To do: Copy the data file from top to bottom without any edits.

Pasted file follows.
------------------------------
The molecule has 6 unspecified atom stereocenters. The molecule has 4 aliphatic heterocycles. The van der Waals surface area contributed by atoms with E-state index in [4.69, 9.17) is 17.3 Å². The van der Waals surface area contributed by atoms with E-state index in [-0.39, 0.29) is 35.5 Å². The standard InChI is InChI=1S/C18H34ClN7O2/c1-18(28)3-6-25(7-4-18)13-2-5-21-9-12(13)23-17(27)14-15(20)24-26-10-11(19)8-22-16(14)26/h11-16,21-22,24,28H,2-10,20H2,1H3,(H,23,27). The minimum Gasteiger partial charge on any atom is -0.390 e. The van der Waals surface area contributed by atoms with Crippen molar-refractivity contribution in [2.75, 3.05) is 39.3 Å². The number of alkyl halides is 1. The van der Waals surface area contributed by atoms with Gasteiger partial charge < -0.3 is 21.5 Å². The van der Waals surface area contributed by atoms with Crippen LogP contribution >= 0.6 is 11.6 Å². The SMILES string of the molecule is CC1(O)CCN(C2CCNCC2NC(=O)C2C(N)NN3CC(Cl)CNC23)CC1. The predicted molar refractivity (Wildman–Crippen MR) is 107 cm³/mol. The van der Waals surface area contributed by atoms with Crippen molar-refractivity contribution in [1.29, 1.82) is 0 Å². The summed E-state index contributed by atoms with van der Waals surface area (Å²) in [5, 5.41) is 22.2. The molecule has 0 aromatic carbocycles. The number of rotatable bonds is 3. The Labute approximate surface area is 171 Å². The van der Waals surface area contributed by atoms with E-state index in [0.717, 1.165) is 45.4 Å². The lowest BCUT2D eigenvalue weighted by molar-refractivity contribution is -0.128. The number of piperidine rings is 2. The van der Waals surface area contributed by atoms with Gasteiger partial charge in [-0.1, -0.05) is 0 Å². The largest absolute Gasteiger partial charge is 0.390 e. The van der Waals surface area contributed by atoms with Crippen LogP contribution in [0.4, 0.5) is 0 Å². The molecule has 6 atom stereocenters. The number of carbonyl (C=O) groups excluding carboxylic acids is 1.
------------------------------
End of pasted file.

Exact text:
The molecule has 6 unspecified atom stereocenters. The molecule has 4 aliphatic heterocycles. The van der Waals surface area contributed by atoms with E-state index in [4.69, 9.17) is 17.3 Å². The van der Waals surface area contributed by atoms with E-state index in [-0.39, 0.29) is 35.5 Å². The standard InChI is InChI=1S/C18H34ClN7O2/c1-18(28)3-6-25(7-4-18)13-2-5-21-9-12(13)23-17(27)14-15(20)24-26-10-11(19)8-22-16(14)26/h11-16,21-22,24,28H,2-10,20H2,1H3,(H,23,27). The minimum Gasteiger partial charge on any atom is -0.390 e. The van der Waals surface area contributed by atoms with Crippen molar-refractivity contribution in [2.75, 3.05) is 39.3 Å². The number of alkyl halides is 1. The van der Waals surface area contributed by atoms with Gasteiger partial charge < -0.3 is 21.5 Å². The van der Waals surface area contributed by atoms with Crippen LogP contribution >= 0.6 is 11.6 Å². The SMILES string of the molecule is CC1(O)CCN(C2CCNCC2NC(=O)C2C(N)NN3CC(Cl)CNC23)CC1. The predicted molar refractivity (Wildman–Crippen MR) is 107 cm³/mol. The van der Waals surface area contributed by atoms with Crippen molar-refractivity contribution in [1.29, 1.82) is 0 Å². The summed E-state index contributed by atoms with van der Waals surface area (Å²) in [5, 5.41) is 22.2. The molecule has 0 aromatic carbocycles. The number of rotatable bonds is 3. The Labute approximate surface area is 171 Å². The van der Waals surface area contributed by atoms with E-state index in [0.717, 1.165) is 45.4 Å². The lowest BCUT2D eigenvalue weighted by molar-refractivity contribution is -0.128. The number of piperidine rings is 2. The van der Waals surface area contributed by atoms with Gasteiger partial charge in [-0.1, -0.05) is 0 Å². The largest absolute Gasteiger partial charge is 0.390 e. The van der Waals surface area contributed by atoms with Crippen LogP contribution in [0.4, 0.5) is 0 Å². The molecule has 6 atom stereocenters. The number of carbonyl (C=O) groups excluding carboxylic acids is 1.